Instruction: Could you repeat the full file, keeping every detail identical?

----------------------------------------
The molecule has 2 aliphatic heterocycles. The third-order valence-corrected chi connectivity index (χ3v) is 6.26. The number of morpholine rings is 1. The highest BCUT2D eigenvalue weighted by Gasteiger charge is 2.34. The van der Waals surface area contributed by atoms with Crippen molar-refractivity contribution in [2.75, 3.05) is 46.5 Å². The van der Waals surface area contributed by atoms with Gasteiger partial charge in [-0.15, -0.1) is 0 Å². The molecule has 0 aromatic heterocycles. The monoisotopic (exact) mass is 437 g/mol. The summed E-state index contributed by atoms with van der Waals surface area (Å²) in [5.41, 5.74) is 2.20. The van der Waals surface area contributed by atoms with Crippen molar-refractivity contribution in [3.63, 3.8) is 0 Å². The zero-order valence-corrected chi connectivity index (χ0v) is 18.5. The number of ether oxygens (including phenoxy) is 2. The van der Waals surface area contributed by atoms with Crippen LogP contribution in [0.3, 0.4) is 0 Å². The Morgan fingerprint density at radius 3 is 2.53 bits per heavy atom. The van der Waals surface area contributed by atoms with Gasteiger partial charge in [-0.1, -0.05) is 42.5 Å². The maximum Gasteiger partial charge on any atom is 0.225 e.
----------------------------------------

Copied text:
The molecule has 2 aliphatic heterocycles. The third-order valence-corrected chi connectivity index (χ3v) is 6.26. The number of morpholine rings is 1. The highest BCUT2D eigenvalue weighted by Gasteiger charge is 2.34. The van der Waals surface area contributed by atoms with Crippen molar-refractivity contribution in [2.75, 3.05) is 46.5 Å². The van der Waals surface area contributed by atoms with Gasteiger partial charge in [-0.15, -0.1) is 0 Å². The molecule has 0 aromatic heterocycles. The monoisotopic (exact) mass is 437 g/mol. The summed E-state index contributed by atoms with van der Waals surface area (Å²) in [5.41, 5.74) is 2.20. The van der Waals surface area contributed by atoms with Crippen molar-refractivity contribution in [3.63, 3.8) is 0 Å². The zero-order valence-corrected chi connectivity index (χ0v) is 18.5. The number of ether oxygens (including phenoxy) is 2. The van der Waals surface area contributed by atoms with Crippen LogP contribution in [0.3, 0.4) is 0 Å². The Morgan fingerprint density at radius 3 is 2.53 bits per heavy atom. The van der Waals surface area contributed by atoms with Gasteiger partial charge in [-0.1, -0.05) is 42.5 Å². The maximum Gasteiger partial charge on any atom is 0.225 e.